An official official end of senior year, told from home


In 2001, the nation suffered a heartbreaking attack on the World Trade Center. A year after, I was just beginning my twelve years of schooling. And now, 19 years later, the world is enveloped in a fatal pandemic, one that has me finishing out my senior year with online classes, missing out on many traditions.

This senior column is the official unofficial end of my high school career.

Nothing about my education or childhood can be completely compared with someone else’s. As a kid, I learned to love school because I attended the same school that my mom worked at. Her friends were my teachers and they all felt like family.

When I started high school, it was the first time I had learned to truly be independent. All my childhood friends had gone to another school and I no longer knew anything about my teachers or classes. I didn’t know where I belonged until I found my way to E213.

The Judson Journalism program gave me a home. No matter what else was going on in my personal life, everything I learned stayed the same – the way the news was presented stayed the same. And at the same time, I found a family.

My adviser, Mr. Pedro Cabrera, made sure to create a place where his students could be comfortable no matter their differences. It was the best place to be while still discovering who you are. From sophomore year to now, I can never say I didn’t have a place where I couldn’t speak out.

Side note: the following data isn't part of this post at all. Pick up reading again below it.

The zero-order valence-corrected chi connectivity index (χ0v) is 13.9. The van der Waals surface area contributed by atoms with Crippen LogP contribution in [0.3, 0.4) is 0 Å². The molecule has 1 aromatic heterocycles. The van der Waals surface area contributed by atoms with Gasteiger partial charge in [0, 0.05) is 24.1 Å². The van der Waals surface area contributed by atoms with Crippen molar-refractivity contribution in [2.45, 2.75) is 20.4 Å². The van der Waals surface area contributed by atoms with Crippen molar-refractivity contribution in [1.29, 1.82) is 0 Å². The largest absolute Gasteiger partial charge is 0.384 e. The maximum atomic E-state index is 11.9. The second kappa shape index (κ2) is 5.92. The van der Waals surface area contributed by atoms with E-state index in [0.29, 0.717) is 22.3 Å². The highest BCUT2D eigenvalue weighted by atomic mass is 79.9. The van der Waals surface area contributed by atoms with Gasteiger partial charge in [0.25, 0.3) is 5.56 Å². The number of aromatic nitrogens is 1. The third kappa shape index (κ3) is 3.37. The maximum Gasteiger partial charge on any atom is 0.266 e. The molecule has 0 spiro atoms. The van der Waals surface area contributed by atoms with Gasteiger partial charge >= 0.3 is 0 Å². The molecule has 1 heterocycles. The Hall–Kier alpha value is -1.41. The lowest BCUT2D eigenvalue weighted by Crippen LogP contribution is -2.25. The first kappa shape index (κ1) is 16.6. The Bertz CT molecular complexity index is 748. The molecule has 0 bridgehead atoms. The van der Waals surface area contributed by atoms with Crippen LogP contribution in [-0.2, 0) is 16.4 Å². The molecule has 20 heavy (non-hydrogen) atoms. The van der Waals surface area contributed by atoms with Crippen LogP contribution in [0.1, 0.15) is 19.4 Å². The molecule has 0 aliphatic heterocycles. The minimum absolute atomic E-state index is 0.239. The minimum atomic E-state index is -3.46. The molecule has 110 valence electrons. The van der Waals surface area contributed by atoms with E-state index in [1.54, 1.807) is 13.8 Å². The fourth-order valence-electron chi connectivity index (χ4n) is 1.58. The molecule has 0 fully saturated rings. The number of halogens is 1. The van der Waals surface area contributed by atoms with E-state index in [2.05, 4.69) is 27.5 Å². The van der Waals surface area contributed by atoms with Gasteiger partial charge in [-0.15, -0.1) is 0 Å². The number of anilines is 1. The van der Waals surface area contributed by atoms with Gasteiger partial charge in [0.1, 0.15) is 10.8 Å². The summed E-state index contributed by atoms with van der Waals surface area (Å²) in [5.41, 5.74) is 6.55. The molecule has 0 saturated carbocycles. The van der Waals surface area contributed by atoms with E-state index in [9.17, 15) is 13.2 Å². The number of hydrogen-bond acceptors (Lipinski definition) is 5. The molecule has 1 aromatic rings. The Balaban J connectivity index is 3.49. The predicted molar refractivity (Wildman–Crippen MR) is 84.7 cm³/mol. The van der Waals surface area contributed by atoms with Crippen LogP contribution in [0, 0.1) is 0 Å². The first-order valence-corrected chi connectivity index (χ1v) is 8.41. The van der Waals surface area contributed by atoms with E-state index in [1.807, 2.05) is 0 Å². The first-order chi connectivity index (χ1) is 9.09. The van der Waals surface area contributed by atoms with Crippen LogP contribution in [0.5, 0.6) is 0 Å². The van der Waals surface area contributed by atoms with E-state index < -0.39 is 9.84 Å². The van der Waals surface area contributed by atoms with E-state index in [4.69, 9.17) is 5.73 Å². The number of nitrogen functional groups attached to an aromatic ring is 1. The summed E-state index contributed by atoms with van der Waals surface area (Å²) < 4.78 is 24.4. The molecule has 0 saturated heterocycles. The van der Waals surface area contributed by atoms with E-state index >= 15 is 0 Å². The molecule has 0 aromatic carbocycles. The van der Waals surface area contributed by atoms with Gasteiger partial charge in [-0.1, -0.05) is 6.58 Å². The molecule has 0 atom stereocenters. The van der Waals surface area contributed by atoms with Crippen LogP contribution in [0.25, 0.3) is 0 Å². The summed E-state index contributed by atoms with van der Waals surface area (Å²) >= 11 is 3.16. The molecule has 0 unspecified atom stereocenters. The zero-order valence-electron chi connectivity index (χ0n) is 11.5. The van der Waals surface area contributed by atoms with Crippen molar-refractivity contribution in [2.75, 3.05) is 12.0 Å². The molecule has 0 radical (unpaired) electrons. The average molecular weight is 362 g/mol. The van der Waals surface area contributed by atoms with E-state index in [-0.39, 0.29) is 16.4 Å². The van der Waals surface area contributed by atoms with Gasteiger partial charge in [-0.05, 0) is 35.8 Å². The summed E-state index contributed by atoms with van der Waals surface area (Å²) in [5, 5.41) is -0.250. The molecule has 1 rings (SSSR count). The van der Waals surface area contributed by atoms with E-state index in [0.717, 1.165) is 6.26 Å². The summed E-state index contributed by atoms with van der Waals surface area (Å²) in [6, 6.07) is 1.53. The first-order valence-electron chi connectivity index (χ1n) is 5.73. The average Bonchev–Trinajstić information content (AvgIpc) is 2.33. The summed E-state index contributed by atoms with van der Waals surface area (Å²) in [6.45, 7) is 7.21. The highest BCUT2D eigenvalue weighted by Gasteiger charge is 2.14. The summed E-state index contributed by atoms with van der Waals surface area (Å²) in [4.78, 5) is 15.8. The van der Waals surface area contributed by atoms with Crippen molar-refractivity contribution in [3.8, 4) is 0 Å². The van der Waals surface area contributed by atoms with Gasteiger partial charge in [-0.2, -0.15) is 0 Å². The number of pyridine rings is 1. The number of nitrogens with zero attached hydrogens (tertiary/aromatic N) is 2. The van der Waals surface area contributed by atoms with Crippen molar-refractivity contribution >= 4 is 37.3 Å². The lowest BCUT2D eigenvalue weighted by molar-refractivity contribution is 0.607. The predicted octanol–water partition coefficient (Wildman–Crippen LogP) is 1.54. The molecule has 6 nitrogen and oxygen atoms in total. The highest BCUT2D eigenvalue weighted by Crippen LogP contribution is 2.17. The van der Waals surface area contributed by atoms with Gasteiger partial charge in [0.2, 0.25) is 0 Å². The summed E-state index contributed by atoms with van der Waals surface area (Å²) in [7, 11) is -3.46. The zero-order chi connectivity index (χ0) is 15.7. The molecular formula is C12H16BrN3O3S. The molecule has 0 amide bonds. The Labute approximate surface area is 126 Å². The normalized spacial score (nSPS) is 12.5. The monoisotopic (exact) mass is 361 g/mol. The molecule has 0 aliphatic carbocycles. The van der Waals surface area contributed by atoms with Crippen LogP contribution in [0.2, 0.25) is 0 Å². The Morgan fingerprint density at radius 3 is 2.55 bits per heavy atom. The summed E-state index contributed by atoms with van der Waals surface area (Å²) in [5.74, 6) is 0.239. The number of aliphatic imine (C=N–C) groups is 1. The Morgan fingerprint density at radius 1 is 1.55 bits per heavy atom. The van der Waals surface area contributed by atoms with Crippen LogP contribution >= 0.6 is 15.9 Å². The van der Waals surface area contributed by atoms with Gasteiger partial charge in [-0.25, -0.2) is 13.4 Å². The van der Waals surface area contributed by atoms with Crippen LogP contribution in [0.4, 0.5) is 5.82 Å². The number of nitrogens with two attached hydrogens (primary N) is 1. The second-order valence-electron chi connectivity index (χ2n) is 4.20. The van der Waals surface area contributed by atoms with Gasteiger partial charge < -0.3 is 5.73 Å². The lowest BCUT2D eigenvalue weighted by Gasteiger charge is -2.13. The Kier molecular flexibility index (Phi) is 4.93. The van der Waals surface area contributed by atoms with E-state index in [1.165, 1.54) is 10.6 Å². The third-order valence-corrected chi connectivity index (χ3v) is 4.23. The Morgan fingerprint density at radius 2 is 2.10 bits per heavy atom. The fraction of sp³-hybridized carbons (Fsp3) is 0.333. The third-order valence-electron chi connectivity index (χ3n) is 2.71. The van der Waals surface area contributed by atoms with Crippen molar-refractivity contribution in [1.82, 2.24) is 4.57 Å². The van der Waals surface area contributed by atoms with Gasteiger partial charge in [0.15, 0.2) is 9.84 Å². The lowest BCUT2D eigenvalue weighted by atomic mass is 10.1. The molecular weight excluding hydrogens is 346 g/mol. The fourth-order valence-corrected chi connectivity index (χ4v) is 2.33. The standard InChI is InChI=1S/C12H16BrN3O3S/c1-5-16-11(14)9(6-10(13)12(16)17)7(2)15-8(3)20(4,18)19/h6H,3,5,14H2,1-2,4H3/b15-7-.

I learned a lot from him and from many of my teachers. I have changed immensely over the past few years due to growing up and the obstacles that presented themselves.

I didn’t make the best choices. And when my parents got divorced at the beginning of my junior year, I had to find a new normal.

It’s these challenges that show you who you are, whether they are your own mistakes or ones you couldn’t see coming. And no matter how big or small they are, you have to learn from them. I had my fair share, even now, and I’m still learning.

No one ever would have predicted that the class of 2020 would be spending our final weeks at home. I’m honestly terrified about college and whatever may come after because the environment we currently have is one with uncertainty. However, that doesn’t mean I will stop trying.

The seniors before us shared advice that was almost always along the lines of senior year “flying by.” Only now do I know what they meant. I will not get the true senior experience now, and because of that, I will treasure all the memories I have of this year even more.


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